One of the many memorable aphorisms in Sir Percy Scholes’ great “Oxford Companion to Music” is his definition of applause: “The custom of showing one’s pleasure at beautiful music by immediately following it with an ugly noise…”

There are other ways. At the Paul Winter class that I described in my last column, he more gently suggested the same thing – why follow a beautiful sound with an ugly one? Instead, he recommended an African custom of rubbing the palms of the hands together.

Our soft palms (I was going to use the word “effete”) didn’t produce much volume, but Winter pointed out that the calloused hands of workmen produce a gentle susurration like white noise.

Applause is as old as public performance, being popular in both Greece and ancient Egypt and turned into an art by Rome. When deprived of its emotional release, as most recently in churches, audiences turn to strange alternatives like sneezing or blowing one’s nose. Humming is also popular, or sobbing, as at the end of “La Boheme” or “Madame Butterfly.” Coughing, on the other hand, is regarded as evidence of boredom and Rachmaninoff used to cut short his performances of “Variations on a Theme of Corelli” when coughs cropped up too often.

Over the ages, applause has acquired a language and set of rituals all its own, many of which can be observed at concerts here in Maine. For example, there is the practice of not applauding between the movements of a symphony or between works in a set. Anyone who does so is likely to be rewarded with amused stares from the cognoscenti, but the practice originated quite recently in upper-class or snobbish British musical circles.

Before that time it was customary to applaud anything one thought admirable, either between movements, which were sometimes repeated if the applause was loud enough, or during the piece itself – particularly true of opera.

Roman politicians used to send their equivalent of PR men into the forum to gauge the popularity of rivals by noting the type and duration of applause. We have our own scale of measurement. It ranges from dead silence through mild meeting of the fingertips, flat-handed clapping (known as the brick), cupped hands, thunder, bravos, whistles, screams, standing up and applauding with hands over the head, and at Deertrees Theater and some other venues, stamping on the floor. The type is multiplied by the duration to measure popularity.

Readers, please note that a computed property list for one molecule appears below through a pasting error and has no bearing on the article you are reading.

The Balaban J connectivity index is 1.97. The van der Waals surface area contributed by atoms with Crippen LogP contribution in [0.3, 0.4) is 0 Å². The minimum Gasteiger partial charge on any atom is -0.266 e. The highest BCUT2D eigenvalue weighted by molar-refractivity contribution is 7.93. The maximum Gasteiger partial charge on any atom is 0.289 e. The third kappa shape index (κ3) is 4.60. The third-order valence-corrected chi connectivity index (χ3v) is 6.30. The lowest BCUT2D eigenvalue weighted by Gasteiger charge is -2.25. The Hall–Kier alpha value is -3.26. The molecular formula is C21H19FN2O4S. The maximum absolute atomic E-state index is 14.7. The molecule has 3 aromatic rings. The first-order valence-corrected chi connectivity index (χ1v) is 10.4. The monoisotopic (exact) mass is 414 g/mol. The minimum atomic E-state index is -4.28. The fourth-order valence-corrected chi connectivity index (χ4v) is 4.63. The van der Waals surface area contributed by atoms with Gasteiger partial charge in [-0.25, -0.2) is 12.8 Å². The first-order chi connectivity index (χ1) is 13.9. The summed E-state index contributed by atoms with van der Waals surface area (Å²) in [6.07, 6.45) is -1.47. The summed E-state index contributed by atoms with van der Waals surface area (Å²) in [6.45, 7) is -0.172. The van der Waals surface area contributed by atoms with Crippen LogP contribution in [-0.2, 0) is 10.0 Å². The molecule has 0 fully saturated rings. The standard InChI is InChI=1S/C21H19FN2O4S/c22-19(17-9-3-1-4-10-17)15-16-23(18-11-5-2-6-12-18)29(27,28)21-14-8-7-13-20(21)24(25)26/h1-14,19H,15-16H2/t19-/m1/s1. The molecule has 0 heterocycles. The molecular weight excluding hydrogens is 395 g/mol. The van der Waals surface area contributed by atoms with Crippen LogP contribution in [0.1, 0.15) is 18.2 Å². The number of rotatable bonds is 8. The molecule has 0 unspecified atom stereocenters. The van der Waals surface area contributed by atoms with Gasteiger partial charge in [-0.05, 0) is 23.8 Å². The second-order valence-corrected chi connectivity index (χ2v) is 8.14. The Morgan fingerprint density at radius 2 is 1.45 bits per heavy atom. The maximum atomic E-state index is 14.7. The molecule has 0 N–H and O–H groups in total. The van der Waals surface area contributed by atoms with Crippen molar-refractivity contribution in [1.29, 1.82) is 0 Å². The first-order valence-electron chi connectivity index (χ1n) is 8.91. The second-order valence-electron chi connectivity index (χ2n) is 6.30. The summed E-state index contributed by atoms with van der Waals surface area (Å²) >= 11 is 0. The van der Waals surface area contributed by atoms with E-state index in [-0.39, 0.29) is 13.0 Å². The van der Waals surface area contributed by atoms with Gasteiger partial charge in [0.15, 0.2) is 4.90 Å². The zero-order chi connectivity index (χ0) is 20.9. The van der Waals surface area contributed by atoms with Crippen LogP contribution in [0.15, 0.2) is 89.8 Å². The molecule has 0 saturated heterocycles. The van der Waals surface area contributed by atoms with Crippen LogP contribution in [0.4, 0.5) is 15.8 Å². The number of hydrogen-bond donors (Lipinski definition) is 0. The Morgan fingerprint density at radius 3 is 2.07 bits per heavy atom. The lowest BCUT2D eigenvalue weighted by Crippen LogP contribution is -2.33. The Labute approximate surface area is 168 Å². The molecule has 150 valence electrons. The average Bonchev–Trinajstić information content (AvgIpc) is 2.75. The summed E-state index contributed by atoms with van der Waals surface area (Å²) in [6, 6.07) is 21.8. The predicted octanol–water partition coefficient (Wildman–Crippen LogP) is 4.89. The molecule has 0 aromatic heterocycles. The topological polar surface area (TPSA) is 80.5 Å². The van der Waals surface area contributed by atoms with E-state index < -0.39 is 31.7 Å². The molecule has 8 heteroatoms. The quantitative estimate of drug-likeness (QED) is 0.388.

Some audiences are harder to please than others. Those at the Bowdoin International Music Festival, with its 80-some concerts during the month of July, are notoriously difficult, while those of the Portland Symphony Orchestra are lavish with standing ovations. Some cynics find this a faster way to get to the car, giving birth to the phrase “crouching ovation” – applauding while one is edging toward the exit.

It is strange that there seems to be, in the United States at least, no equivalent way of expressing displeasure. A loud, very slow clap does express sardonic disdain, but we have no flower girls passing out rotten tomatoes or oranges, as they once did at the Italian opera. We don’t even hiss, let alone send the composer to the gulag.

If I had been producing Daniel Sonenberg’s baseball opera, “The Summer King,” last month, I would have “papered” Merrill Auditorium with paid or free-admittance throngs to cheer loudly after every aria. The practice of using claques seems almost illegal nowadays, but paid applause was the rule at the Metropolitan Opera until the 1960s, especially at the broadcast Saturday matinées.

I suspect that Winter is fighting a losing battle. The need to clap hands seems carried in our genes. Even babies do it when delighted. Would that our own reactions could be more spontaneous than culturally conditioned.

Christopher Hyde is a writer and musician who lives in Pownal. Contact him at

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